Father Frank: John Wells Executive Producer John Wells discusses the season one finale of Shameless.
One of the crucial aspects of a TV show isn't just how you react to it while you are watching, but what you think of each episode upon its conclusion. I found Showtime's new series, Shameless, which just finished a 12-episode first season, very conducive to some lively discussion afterward. My spouse and I watched the show at home in real (Chicago) time, taking our dogs for their nightly walk as soon as it was over. Our neighbourhood, though only 25 or 30 miles from the Gallagher's, may as well be 3000 miles away. Even so, this fictional family, first introduced on British television (with a British cast) has issues that most any family can relate to on some level. Nothing about the Gallagher's seems truly foreign, as loyalty and love of family are something (hopefully) everyone knows and understands. And so love of family and sacrifice for them amidst rather dire circumstances, despite all the far-out situations in Shameless, is the show's core theme, some aspect of which my spouse and I came 'round to discussing frequently.
Another commonality that non-TV families have with the Gallaghers is what we like to call 'dysfunction.' Essentially, a 'dysfunctional family' is one whose behaviour deviates from normal families--whatever they are.
Some folks say there is no such thing as a 'normal family' and the older I get, the more I think the saying, 'We are all dysfunctional in our own way,' is on the money. It's really about how we cope with the dysfunction, don't you think?
Episode 12 of Shameless, 'Father Frank, Full of Grace' was about coping with the fallout of some highly dysfunctional circumstances that impacted every family member as well as those involved with the Gallaghers (rock-steady neighbours 'Vi' (Shanola Hampton) and 'Kev' (Steve Howey) excepted--they literally played supporting roles in this episode).
The foundation of the show, perpetually drunk father 'Frank Gallagher' (William H. Macy) has lived with 'accidental' girlfriend, 'Sheila' (Joan Cusak) for most of the season. Her situation includes having debilitating agoraphobia and anxiety, an almost ex-husband (Joel Murray) living in her basement, and a very sexually active older-teen daughter who is dating the eldest Gallagher son, 'Lip' (Jeremy Allen White).
Daughter 'Karen' (Laura Slade Wiggins), and her father, who she once referred to as 'f*ck-face,' causing me to forget his character's real name, have a very strained relationship due to 1. her furious sexual activity and 2. his outrage about her behaviour coupled with his lack of a filter when he shares his opinion about it. Most commonly, Karen's dad calls her a slut. He's managed, by this episode, to have called her a slut in front of a roomful of people as they were supposedly 'making up,' sending her into a tailspin of self-destruction while seeking revenge against him.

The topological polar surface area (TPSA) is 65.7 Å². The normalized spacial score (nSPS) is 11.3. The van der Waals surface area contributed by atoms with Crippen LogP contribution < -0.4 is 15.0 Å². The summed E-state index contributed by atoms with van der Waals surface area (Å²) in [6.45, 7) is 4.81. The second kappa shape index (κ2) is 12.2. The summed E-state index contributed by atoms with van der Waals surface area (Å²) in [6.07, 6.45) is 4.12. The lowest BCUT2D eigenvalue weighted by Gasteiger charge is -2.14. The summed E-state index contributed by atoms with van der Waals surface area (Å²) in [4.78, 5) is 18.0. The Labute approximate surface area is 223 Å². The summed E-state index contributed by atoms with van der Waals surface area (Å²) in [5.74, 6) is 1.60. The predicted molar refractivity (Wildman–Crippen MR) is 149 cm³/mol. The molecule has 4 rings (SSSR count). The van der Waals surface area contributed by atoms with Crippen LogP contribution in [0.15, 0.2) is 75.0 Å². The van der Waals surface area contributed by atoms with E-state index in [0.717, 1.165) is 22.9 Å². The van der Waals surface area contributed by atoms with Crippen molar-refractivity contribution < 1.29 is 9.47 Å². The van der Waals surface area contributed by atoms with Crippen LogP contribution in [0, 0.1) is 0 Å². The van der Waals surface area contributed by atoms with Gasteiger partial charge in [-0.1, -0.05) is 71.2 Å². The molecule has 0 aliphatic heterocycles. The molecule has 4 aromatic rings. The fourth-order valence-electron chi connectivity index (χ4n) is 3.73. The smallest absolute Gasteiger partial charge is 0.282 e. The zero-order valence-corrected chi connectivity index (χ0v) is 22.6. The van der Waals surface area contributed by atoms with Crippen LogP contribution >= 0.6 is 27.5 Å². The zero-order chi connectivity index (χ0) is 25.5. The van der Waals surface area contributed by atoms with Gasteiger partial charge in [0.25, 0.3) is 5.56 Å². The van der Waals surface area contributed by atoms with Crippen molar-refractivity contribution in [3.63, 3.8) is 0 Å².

Much more after the jump!
Karen manipulates a drunken/high Frank Gallagher and uses her sexuality as payback to her father by doing about the most radical thing she can, 'raping' Frank on web camera, then emailing her dad and his work buddies the video.
Meanwhile, Fiona (Emmy Rossum), who has been beside herself following the arrest of her younger brothers 'Ian' (Cameron Monaghan) and Lip for grand theft auto, has been offered the chance to get away from her life, which she lives solely to keep her siblings together and relatively functional. Steve (Justin Chatwin), her car-thief boyfriend, needs to leave town ASAP and he offers, plane tickets in hand, to take Fiona with him. This of course is a horrible choice, though a defining one for Fiona to make.
The consequences of both Karen's and Steve's actions affect just about everyone in the Gallagher constellation, in one case in the most extreme way possible.
It's going to be an excruciating long wait to find out about the fallout in the very-long-from-now season 2 (most likely debuting around the same time season one of Shameless did only a year later--in 2012).
One of the things about Shameless that has consistently given me conversational material is that when you think the show is gonna turn right--it goes left; in other words it's unpredictability. I don't think there's been a single disingenuous moment throughout but one scene in episode 12 took me out of the moment on screen.
Fiona's bf Steve is waiting to meet her at the airport. He's told her that they'd fly out of O'Hare Airport, with which I'm sure many folks are acquainted as it has been one of a handful of hub airports in the United States for decades. After a season full of awesomely authentic exterior shots of Chicago's South Side, I fully expected to scan the backdrop of Steve's airport scene for familiar O'Hare 'scenery'. Then Steve stood right in front of the airport welcome sign--a sign that said 'Welcome to Midway Airport'!
In his own way, Frank Gallagher (William H.Macy) by episode's end, shows some grace.